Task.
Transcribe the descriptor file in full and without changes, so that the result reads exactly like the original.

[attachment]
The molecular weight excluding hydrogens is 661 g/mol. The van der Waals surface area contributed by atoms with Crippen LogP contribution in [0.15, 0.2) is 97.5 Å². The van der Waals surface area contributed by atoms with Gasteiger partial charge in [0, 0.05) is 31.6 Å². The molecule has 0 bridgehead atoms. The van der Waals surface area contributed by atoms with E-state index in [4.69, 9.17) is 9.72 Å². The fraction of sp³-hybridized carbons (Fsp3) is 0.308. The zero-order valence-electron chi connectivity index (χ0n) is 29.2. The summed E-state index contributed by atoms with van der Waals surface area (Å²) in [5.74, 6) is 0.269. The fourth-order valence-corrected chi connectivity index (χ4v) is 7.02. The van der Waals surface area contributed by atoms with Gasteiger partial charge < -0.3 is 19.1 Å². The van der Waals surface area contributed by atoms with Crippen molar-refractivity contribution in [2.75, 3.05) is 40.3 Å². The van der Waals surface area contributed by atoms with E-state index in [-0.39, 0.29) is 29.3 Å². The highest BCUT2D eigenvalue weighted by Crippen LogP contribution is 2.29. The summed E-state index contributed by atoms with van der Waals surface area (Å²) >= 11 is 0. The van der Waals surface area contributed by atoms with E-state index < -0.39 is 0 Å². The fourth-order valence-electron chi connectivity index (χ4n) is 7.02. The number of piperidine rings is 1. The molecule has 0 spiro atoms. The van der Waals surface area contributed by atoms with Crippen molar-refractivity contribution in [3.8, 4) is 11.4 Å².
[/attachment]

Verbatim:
The molecular weight excluding hydrogens is 661 g/mol. The van der Waals surface area contributed by atoms with Crippen LogP contribution in [0.15, 0.2) is 97.5 Å². The van der Waals surface area contributed by atoms with Gasteiger partial charge in [0, 0.05) is 31.6 Å². The molecule has 0 bridgehead atoms. The van der Waals surface area contributed by atoms with E-state index in [4.69, 9.17) is 9.72 Å². The fraction of sp³-hybridized carbons (Fsp3) is 0.308. The zero-order valence-electron chi connectivity index (χ0n) is 29.2. The summed E-state index contributed by atoms with van der Waals surface area (Å²) in [5.74, 6) is 0.269. The fourth-order valence-corrected chi connectivity index (χ4v) is 7.02. The van der Waals surface area contributed by atoms with Gasteiger partial charge < -0.3 is 19.1 Å². The van der Waals surface area contributed by atoms with Crippen molar-refractivity contribution in [2.75, 3.05) is 40.3 Å². The van der Waals surface area contributed by atoms with E-state index in [-0.39, 0.29) is 29.3 Å². The highest BCUT2D eigenvalue weighted by Crippen LogP contribution is 2.29. The summed E-state index contributed by atoms with van der Waals surface area (Å²) >= 11 is 0. The van der Waals surface area contributed by atoms with E-state index < -0.39 is 0 Å². The fourth-order valence-electron chi connectivity index (χ4n) is 7.02. The number of piperidine rings is 1. The molecule has 0 spiro atoms. The van der Waals surface area contributed by atoms with Crippen molar-refractivity contribution in [3.8, 4) is 11.4 Å².